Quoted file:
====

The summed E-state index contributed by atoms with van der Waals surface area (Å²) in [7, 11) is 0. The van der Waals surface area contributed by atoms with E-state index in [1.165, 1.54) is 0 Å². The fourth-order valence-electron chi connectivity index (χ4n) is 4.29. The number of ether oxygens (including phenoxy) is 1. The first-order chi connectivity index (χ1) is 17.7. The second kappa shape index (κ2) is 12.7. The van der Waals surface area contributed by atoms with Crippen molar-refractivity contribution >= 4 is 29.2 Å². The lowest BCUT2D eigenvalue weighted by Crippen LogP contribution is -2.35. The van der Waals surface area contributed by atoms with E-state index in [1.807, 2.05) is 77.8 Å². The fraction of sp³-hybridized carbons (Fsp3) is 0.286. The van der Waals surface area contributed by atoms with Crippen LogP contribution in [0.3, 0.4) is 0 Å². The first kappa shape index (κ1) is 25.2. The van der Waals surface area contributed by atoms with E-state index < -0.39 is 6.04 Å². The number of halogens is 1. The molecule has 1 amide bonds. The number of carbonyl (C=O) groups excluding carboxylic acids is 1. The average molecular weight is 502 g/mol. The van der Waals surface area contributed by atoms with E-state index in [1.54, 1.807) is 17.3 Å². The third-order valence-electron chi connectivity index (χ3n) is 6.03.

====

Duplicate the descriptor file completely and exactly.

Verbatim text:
The summed E-state index contributed by atoms with van der Waals surface area (Å²) in [7, 11) is 0. The van der Waals surface area contributed by atoms with E-state index in [1.165, 1.54) is 0 Å². The fourth-order valence-electron chi connectivity index (χ4n) is 4.29. The number of ether oxygens (including phenoxy) is 1. The first-order chi connectivity index (χ1) is 17.7. The second kappa shape index (κ2) is 12.7. The van der Waals surface area contributed by atoms with Crippen molar-refractivity contribution >= 4 is 29.2 Å². The lowest BCUT2D eigenvalue weighted by Crippen LogP contribution is -2.35. The van der Waals surface area contributed by atoms with E-state index in [1.807, 2.05) is 77.8 Å². The fraction of sp³-hybridized carbons (Fsp3) is 0.286. The van der Waals surface area contributed by atoms with Crippen LogP contribution in [0.3, 0.4) is 0 Å². The first kappa shape index (κ1) is 25.2. The van der Waals surface area contributed by atoms with E-state index < -0.39 is 6.04 Å². The number of halogens is 1. The molecule has 1 amide bonds. The number of carbonyl (C=O) groups excluding carboxylic acids is 1. The average molecular weight is 502 g/mol. The van der Waals surface area contributed by atoms with E-state index in [1.54, 1.807) is 17.3 Å². The third-order valence-electron chi connectivity index (χ3n) is 6.03.